Data Science Concepts

  • hash function: any function that can be used to map data of arbitrary size to data of fixed size. One use is a data structure called a hash table, widely used in computer software for rapid data lookup. Hash functions accelerate table or database lookup by detecting duplicated records in a large file.
  • O(n): big O notation is used to classify algorithms according to how their running time or space requirements grow as the input size grows. In analytic number theory, big O notation is often used to express a bound on the difference between an arithmetical function and a better understood approximation.
  • Model Selection Techniques:
    • Probabilistic Measures: Scoring by performance and complexity of model.
    • Resampling Methods: Splitting in sub-train and sub-test datasets and scoring by mean values of repeated runs.

Techniques:

  • Resampling:
    • Estimating the precision of sample statistics (medians, variances, percentiles) by using subsets of available data (jackknifing) or drawing randomly with replacement from a set of data points (bootstrapping)
    • Exchanging labels on data points when performing significance tests (permutation tests, also called exact tests, randomization tests, or re-randomization tests)
    • Validating models by using random subsets (bootstrapping, cross-validation)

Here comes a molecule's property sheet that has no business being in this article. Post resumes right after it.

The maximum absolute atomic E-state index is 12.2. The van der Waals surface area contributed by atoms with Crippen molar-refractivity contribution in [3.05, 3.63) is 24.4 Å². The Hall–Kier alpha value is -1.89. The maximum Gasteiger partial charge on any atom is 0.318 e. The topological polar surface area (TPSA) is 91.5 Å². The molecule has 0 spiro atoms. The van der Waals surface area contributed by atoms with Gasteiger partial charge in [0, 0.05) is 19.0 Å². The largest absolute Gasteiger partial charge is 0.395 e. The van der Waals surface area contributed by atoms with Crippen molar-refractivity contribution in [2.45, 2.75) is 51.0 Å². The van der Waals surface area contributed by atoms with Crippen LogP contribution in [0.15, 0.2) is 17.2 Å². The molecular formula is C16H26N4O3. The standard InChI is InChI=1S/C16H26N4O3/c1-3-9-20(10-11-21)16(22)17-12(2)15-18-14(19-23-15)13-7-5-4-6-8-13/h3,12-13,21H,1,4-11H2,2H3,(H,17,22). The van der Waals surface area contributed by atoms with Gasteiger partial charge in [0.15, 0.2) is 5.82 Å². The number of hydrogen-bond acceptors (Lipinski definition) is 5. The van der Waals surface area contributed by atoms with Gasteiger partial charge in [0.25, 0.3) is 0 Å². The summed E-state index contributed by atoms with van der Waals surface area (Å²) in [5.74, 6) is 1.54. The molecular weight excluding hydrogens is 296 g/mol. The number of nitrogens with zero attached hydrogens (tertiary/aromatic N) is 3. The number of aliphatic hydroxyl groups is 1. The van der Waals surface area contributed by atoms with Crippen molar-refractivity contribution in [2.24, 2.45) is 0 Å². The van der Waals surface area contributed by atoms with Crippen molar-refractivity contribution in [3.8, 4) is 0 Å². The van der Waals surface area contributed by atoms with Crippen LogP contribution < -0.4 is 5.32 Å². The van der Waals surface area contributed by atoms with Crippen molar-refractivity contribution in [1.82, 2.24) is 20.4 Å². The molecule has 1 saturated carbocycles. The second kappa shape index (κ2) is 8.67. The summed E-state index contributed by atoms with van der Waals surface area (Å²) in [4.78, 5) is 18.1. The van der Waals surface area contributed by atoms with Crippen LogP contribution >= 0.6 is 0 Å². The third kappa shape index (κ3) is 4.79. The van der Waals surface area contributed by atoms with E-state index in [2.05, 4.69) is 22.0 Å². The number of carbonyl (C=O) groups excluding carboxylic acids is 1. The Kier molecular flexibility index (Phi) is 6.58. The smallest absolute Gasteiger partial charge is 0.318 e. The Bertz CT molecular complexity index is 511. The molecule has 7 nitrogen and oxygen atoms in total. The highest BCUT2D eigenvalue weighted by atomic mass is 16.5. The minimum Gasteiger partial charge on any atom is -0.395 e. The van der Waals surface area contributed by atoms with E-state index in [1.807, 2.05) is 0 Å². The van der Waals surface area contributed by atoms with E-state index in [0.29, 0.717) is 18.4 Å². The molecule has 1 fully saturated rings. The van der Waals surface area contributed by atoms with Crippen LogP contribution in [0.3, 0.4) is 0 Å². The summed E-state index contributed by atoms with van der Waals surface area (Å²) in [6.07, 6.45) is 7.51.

• Shrinkage
    • In relation to the general observation that, in regression analysis, a fitted relationship appears to perform less well on a new data set than on the data set used for fitting. In particular the value of the coefficient of determination ‘shrinks’.
    • To describe general types of estimators, or the effects of some types of estimation, whereby a naive or raw estimate is improved by combining it with other information (see shrinkage estimator).
  • Dimension Reduction(Dimensionality Reduction): the process of reducing the number of random variables under consideration by obtaining a set of principal variables.
  • Data Augmentation: a technique used to increase the amount of data by generating data using transformations such as rotation, scaling, or flipping to existing data.
  • Artifact: Artifact refers to an intermediate result in the data science development process. In the data science workflow, an artifact can be a model, a chart, a statistic, a dataframe, or a Feature function.
  • Data Pipeline: A pipeline refers to a series of steps that transform data into useful information/product and is often automated.